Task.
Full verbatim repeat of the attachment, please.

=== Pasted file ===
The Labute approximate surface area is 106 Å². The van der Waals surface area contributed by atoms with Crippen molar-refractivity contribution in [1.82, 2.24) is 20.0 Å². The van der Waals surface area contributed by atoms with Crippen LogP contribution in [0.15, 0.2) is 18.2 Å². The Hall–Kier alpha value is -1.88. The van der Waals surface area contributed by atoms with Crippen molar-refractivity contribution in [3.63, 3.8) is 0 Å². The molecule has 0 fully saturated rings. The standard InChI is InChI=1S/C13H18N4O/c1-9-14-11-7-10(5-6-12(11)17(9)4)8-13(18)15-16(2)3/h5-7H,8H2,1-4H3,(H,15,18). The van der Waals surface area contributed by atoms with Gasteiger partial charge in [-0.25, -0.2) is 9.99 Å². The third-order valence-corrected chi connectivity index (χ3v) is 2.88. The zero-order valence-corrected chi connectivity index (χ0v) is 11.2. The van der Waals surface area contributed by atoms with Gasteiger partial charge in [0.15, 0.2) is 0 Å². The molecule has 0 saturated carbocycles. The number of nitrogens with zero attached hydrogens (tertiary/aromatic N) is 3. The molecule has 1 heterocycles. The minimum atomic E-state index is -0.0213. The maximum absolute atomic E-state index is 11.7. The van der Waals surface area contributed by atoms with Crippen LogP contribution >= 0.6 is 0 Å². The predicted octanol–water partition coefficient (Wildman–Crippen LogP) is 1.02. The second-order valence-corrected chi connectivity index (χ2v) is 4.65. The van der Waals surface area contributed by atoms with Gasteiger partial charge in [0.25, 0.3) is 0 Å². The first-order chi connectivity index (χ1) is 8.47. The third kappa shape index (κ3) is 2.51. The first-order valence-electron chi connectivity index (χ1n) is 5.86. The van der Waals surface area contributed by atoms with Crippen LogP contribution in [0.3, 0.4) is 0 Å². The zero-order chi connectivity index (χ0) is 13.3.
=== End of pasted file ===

The Labute approximate surface area is 106 Å². The van der Waals surface area contributed by atoms with Crippen molar-refractivity contribution in [1.82, 2.24) is 20.0 Å². The van der Waals surface area contributed by atoms with Crippen LogP contribution in [0.15, 0.2) is 18.2 Å². The Hall–Kier alpha value is -1.88. The van der Waals surface area contributed by atoms with Crippen molar-refractivity contribution in [3.63, 3.8) is 0 Å². The molecule has 0 fully saturated rings. The standard InChI is InChI=1S/C13H18N4O/c1-9-14-11-7-10(5-6-12(11)17(9)4)8-13(18)15-16(2)3/h5-7H,8H2,1-4H3,(H,15,18). The van der Waals surface area contributed by atoms with Gasteiger partial charge in [-0.25, -0.2) is 9.99 Å². The third-order valence-corrected chi connectivity index (χ3v) is 2.88. The zero-order valence-corrected chi connectivity index (χ0v) is 11.2. The van der Waals surface area contributed by atoms with Gasteiger partial charge in [0.15, 0.2) is 0 Å². The molecule has 0 saturated carbocycles. The number of nitrogens with zero attached hydrogens (tertiary/aromatic N) is 3. The molecule has 1 heterocycles. The minimum atomic E-state index is -0.0213. The maximum absolute atomic E-state index is 11.7. The van der Waals surface area contributed by atoms with Crippen LogP contribution >= 0.6 is 0 Å². The predicted octanol–water partition coefficient (Wildman–Crippen LogP) is 1.02. The second-order valence-corrected chi connectivity index (χ2v) is 4.65. The van der Waals surface area contributed by atoms with Gasteiger partial charge in [0.25, 0.3) is 0 Å². The first-order chi connectivity index (χ1) is 8.47. The third kappa shape index (κ3) is 2.51. The first-order valence-electron chi connectivity index (χ1n) is 5.86. The van der Waals surface area contributed by atoms with Crippen LogP contribution in [0.3, 0.4) is 0 Å². The zero-order chi connectivity index (χ0) is 13.3.